Since its initial press conference, the group issued an open letter on June 3 to the Senate’s bi-partisan “Gang of Eight,” the Congressional Black Caucus and senators from states with high rates of black unemployment urging them to acknowledge the “damaging impact mass immigration has on low-skilled workers” and recognize “the harmful impact that S. 744 would have on low skilled workers, particularly those in the black community.”

Many of the signatories of the letter attended and spoke at the group’s press conference in April. One of the signatories, Tom Broadwater, the national chair of the group Americans4Work, appeared as a guest on a webinar hosted by the anti-immigrant group NumbersUSA on June 4. During this call, Broadwater stated, “We need our jobs, we need our people, our American citizens to have jobs. Legal immigrants, illegal immigrants, they’re all bad as far as we are concerned for America.”

On July 15, BALA is organizing a “DC March for Jobs” rally in Washington, DC, intended “to help to stop Congress’ amnesty push.” BALA’s website says that the group will “demand that our leaders reject amnesty, and pass immigration policies that put black Americans back to work.” It remains to be seen how many activists BALA can mobilize for the event.

The talking points and tactics BALA is using in an attempt to derail the Senate’s immigration reform bill are no different from the broader anti-immigrant movement. Throughout its history, the movement has created front groups opposed to immigration reform, claiming that it will have a negative effect on minorities.

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February 13, 2013

Rep. Ted Poe (R-TX) Named Head of House Immigration Reform Caucus

Representative Ted Poe (R-TX) announced on February 7, 2013, that he will chair the House Immigration Reform Caucus (IRC). The immigration restrictionist replaces outgoing chairman Brian Bilbray, who lost his seat in California in November 2012. Founded in 1999 by former Colorado Rep. Tom Tancredo, IRC is the main block of immigration restrictionists in the House.  It is very closely aligned with the anti-immigrant movement.

Poe’s views closely align with the anti-immigrant movement. The Beltway-based anti-immigrant group NumbersUSA give Poe an “A” grade for his voting record on immigration, which indicates that his record is in line with their ideology. In 2010, Poe signed onto an amicus brief in support of Arizona’s SB1070 law, drafted by the Immigration Reform Law Institute (IRLI), the legal arm of the DC-based anti-immigrant group Federation for American Immigration Reform (FAIR).  Poe has attended FAIR’s annual “Hold Their Feet to the Fire” radio event in Washington, D.C. The event brings radio hosts to Washington to broadcast live and interview anti-immigrant activists and restrictionist politicians. On November 19, 2009, Poe participated in a forum with other members of the House Judiciary Committee entitled “American Jobs in Peril: The Impact of Uncontrolled Immigration.” Speakers included Roy Beck, president of NumbersUSA, and Jerry Kammer and Steven Camarota of the anti-immigrant think-tank Center for Immigration Studies (CIS).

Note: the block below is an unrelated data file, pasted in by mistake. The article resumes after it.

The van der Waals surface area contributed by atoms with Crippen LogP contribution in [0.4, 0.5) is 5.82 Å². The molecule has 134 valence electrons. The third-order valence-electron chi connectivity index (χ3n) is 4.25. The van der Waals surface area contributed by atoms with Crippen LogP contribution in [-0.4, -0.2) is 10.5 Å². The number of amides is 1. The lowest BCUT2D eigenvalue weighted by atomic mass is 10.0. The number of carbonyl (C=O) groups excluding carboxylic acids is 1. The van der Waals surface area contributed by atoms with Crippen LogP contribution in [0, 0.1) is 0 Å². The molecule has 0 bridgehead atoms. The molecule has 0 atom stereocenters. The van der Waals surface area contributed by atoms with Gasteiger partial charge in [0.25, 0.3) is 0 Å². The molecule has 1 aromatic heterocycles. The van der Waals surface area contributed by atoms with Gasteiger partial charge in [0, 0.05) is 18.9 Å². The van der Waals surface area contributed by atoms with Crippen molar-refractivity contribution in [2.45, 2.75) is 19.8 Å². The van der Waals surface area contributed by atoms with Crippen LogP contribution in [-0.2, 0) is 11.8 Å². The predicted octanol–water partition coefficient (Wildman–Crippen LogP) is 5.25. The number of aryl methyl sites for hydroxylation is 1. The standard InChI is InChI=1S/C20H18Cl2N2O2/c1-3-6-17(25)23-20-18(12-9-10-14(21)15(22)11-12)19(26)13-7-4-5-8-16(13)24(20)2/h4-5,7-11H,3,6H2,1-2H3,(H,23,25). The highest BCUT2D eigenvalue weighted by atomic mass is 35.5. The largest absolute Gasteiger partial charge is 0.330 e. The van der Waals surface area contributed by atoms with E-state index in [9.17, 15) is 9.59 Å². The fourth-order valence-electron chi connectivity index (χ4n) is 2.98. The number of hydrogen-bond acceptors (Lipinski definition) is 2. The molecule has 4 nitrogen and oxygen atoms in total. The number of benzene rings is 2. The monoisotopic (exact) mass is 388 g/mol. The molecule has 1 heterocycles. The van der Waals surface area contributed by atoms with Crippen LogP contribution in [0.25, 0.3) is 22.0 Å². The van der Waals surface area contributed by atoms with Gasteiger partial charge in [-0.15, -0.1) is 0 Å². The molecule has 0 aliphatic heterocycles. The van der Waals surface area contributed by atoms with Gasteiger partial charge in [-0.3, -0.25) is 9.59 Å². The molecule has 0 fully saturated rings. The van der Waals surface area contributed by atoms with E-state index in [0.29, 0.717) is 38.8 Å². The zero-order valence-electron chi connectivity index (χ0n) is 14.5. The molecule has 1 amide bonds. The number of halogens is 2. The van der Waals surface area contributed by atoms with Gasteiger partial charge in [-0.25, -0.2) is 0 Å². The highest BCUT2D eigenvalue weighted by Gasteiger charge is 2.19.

The February 7, 2013 press release also announced the members of the IRC Executive Committee: Diane Black (R-TN), Bill Flores (R-TX), Phil Gingrey (R-GA) and Lamar Smith (R-TX). All four Executive Committee members have “A” grades from NumbersUSA.  Lamar Smith and Phil Gingrey have close ties to the anti-immigrant movement. During his tenure as chair of the House Judiciary Committee, Smith invited many prominent members of the anti-immigrant movement to testify on immigration issues. Gingrey and Smith are also regulars at FAIR’s “Hold Their Feet to the Fire” event. Both men received donations from the U.S. Immigration Reform PAC in the past. Mary Lou Tanton, the wife of racist John Tanton, the founder of the modern-day anti-immigrant movement, runs the PAC.

The Poe press release stated that IRC currently has 58 members, although 77 people who were previously IRC members won re-election in 2012. It is unclear why so many IRC members decided to leave the Caucus, but some may want to distance themselves from the anti-immigrant movement now that immigration reform has become more acceptable to both political parties. IRC’s previous two chairs, Bilbray and Tom Tancredo, a former representative from Colorado, both lost elections, perhaps in part due to their restrictionist views on immigration. It remains to be seen how Poe’s new position will impact voters in his district.